Residents in south Yuba County recently voted in favor of a new property assessment to help maintain levee operations, meet state and federal flood protection requirements and address internal drainage issues within Reclamation District 784.
Fifty-eight percent of the property owners that voted – the district’s boundaries include Plumas Lake, Linda, Arboga and Olivehurst – supported the assessment. In total, 1,843 of the 11,624 ballots were returned by the July 1 deadline, or about 16 percent.
The district’s board will hold a special meeting on July 10 to consider imposing the assessment, which would replace existing assessments collected by RD 784 and the Three Rivers Levee Improvement Authority.
“Although the levees are stronger than ever before, they will only be as good as our ongoing maintenance of them,” said RD 784 General Manager Steve Fordice. “Funding is critical to ensuring they provide 200-year flood protection as designed. Also, we were falling way behind on internal drainage system funding, so the new assessment will allow us to start addressing deferred maintenance to bring that system up to state and federal standards.”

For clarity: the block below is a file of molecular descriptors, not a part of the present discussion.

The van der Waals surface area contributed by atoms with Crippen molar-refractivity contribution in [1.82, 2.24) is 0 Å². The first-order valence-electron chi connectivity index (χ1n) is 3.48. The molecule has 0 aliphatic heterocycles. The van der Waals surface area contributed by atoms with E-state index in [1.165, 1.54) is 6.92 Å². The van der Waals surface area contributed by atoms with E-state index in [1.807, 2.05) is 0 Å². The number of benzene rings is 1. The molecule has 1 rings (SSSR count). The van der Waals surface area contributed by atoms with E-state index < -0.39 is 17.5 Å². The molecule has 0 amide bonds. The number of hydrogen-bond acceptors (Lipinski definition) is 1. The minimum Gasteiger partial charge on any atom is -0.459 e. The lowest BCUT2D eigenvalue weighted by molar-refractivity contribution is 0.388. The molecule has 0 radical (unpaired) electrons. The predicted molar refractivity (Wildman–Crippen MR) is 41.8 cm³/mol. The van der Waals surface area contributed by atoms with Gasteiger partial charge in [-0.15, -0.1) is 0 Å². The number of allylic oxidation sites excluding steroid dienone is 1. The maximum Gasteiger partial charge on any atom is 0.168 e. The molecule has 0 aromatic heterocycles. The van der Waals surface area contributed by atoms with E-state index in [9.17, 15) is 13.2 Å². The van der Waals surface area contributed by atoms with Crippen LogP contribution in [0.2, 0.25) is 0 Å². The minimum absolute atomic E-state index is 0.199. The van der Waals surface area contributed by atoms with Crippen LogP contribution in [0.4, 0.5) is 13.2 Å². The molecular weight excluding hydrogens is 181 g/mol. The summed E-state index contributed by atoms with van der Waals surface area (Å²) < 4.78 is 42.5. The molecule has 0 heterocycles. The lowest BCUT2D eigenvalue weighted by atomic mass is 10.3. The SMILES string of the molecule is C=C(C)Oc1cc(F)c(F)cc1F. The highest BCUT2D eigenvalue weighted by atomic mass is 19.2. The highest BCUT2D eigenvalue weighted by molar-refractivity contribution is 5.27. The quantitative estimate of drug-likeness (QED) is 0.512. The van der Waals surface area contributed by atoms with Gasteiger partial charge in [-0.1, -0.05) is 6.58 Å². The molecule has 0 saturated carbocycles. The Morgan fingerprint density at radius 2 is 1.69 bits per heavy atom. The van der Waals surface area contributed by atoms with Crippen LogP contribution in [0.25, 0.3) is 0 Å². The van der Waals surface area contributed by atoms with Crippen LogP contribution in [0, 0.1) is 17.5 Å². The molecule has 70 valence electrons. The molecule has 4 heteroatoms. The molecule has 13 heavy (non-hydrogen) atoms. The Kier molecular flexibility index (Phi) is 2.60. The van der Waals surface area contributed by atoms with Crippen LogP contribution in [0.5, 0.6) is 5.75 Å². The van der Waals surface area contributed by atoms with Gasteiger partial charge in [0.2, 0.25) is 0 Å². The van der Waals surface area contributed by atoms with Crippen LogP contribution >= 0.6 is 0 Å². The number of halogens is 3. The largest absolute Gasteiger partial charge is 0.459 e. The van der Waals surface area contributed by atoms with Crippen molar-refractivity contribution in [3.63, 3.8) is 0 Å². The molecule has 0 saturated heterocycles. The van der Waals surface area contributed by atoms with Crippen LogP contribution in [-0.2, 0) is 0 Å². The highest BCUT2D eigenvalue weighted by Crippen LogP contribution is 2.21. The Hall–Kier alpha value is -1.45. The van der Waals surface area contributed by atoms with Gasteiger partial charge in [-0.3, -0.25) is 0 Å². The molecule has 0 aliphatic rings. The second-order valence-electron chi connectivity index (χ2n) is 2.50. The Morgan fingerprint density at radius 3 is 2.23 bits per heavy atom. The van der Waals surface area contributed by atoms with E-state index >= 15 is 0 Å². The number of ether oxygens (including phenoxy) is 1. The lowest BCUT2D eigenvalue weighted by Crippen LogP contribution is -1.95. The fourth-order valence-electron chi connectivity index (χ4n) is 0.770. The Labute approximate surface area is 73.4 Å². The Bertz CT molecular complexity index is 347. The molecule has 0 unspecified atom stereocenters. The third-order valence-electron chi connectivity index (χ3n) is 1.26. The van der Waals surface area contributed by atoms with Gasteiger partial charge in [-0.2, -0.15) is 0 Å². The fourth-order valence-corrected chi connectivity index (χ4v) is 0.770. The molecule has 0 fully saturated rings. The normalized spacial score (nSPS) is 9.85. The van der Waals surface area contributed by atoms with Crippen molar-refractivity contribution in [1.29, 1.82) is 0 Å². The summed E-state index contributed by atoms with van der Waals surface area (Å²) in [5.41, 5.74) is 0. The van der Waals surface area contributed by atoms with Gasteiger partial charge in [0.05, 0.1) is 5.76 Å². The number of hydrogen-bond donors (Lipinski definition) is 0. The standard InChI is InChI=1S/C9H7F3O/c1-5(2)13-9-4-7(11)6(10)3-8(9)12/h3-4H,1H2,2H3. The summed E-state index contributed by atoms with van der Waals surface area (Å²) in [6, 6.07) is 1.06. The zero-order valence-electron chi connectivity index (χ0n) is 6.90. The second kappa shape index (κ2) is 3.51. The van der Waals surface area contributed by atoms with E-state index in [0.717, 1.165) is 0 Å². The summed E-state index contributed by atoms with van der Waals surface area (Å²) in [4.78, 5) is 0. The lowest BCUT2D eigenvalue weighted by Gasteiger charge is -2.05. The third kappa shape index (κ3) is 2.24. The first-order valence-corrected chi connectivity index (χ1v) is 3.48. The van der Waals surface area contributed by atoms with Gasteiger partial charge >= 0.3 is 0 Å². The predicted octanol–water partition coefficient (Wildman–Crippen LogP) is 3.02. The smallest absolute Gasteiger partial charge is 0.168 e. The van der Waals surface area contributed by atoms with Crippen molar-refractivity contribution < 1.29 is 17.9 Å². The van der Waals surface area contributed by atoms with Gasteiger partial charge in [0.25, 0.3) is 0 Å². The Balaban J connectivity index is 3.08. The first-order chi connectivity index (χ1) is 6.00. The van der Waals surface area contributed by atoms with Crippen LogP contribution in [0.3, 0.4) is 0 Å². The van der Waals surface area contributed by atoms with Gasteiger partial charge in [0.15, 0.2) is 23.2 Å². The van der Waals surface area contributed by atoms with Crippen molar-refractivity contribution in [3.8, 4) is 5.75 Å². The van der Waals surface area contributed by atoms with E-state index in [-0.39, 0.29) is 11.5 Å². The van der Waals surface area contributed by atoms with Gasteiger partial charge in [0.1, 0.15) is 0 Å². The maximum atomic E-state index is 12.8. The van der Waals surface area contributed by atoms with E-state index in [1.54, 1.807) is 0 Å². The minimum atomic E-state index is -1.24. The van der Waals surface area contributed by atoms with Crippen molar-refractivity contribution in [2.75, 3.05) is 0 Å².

RD 784 is responsible for 33 miles of levee (along the Feather, Yuba and Bear rivers) that protect approximately 15,000 properties, as well as the boundary’s internal drainage system.
The majority of its funding comes from two sources: an existing property assessment established in 1998 and a property assessment established by the Three Rivers Levee Improvement Authority. District officials say the revenues generated from the assessments are no longer enough to maintain its systems needed to meet state and federal regulations. In addition to that, a new levee is being constructed around the Yuba Goldfields to provide the area with a 200-year level of flood protection, which is required for urban areas.
The district proposed the new property assessment to help close a funding gap – estimated at $1.25 million for Fiscal Year 2019/20 – that it is experiencing in trying to keep up with operations and maintenance of its internal drainage service, as well as to help cover future services for both the levee system and its internal drainage systems.
“With adequate funding, we will be able to maintain (Federal Emergency Management Agency) accreditation for both systems, which ensures property owners have access to voluntary, low-cost flood insurance, and that responsible development can continue within the district’s boundaries,” Fordice said.
If approved by the district, the new assessment would replace the existing assessments starting this fall. Each individual property owner’s assessment will vary depending on a number of factors, including the location, size and type of property, as well as square footage and the types of structures that occupy the property.
The special meeting is scheduled for Wednesday at 10 a.m. at the RD 784 offices – 1594 Broadway St., Arboga.